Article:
Service efforts within engineering
education has become an emergent opportunity for engineering education.
Engineers Without Borders represents one of a number of national programs
in which student involvement has been nothing short of explosive. Yet,
partly due to the grassroots development of many of these programs,
partly due to their rapid rise, there are few findings on the impacts
of these programs on engineering education.
This panel session of the EWB-USA
Northeast Regional Workshop will focus on the expected outcomes from
service efforts in engineering education. Panel participants will
actively participate in the session via a survey on expected outcomes.
This session will also explore the impacts of service in engineering
education in the United States as reviewed in an NSF-funded study conducted
over the last year. Central to this study are the findings from the
NSF-sponsored Summit on
Measuring the Impacts of Project-Based Service Learning on Engineering
Education, held February
19-20, 2009 in Washington DC, as well as a number of panel/special session
at engineering education conferences in 2009. Study efforts have leveraged
the collective expertise of participants to identify desired outcome
metrics, quality assessment methods, and key next steps needed in understanding
the impacts of service on engineering education. The Summit findings
will form the basis of a final report, Measuring
the Impacts of Project-Based Service Learning on Engineering Education, to be disseminated nationally in early
2010. Participants will be given access to free final report
copies upon completion.
This session has the potential
for many broad, positive impacts. Faculty and students involved in service
efforts in engineering education seek guidance on how to better understand
how such programs are affecting them, and how to design the best experiences
possible. Other stakeholders are also interested in the outcomes, such
as university administrators who are eager to better understand the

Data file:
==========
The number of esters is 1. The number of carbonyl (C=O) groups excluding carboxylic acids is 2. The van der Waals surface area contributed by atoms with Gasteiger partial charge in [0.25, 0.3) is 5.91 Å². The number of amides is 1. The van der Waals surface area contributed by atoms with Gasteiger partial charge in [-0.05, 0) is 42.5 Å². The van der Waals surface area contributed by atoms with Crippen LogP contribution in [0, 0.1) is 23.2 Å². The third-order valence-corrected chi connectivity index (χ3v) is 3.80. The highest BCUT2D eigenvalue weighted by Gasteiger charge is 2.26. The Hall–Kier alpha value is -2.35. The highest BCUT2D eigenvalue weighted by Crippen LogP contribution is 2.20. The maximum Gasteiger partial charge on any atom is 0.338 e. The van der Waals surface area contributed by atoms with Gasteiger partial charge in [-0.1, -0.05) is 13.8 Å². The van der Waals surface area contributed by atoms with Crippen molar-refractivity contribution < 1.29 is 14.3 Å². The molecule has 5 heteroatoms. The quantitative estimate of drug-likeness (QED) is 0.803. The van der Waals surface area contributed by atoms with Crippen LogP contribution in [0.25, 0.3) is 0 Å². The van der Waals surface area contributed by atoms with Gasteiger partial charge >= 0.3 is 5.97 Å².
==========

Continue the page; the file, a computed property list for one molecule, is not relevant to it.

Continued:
“magic” behind these programs in order to infuse some of it to those
that are not imbued with similar excitement and interest.
Biography - Chris Swan (Tufts University):
Chris Swan is an associate professor of Civil and Environmental Engineering and adjunct associate professor of the Jonathan M. Tisch College of Citizenship and Public Service at Tufts University. He also serves as managing partner of E3 Innovative Materials, LLC; a company focused on the research and development of viable reuse strategies for waste materials. Dr. Swan has also served as chair of Tufts CEE department (2002-2007), as an officer in the Environmental Engineering division of ASEE (2001-2005), and as one of the inaugural Faculty Fellows of the Tisch College of Citizenship and Public Service. He also has experience in engineering practice having worked for an engineering consulting firm specializing in geotechnical and geoenvironmental engineering. Dr. Swan’s current interests lie in the areas of waste reuse, recycling, geotechnical and geoenvironmental engineering, and service in the engineering curriculum – often in synergistic ways. Such synergies naturally progressed to research on engineering education and training utilizing project-based learning and service-learning pedagogies – specifically their potential impacts on student learning and how these impacts may be evaluated and assessed.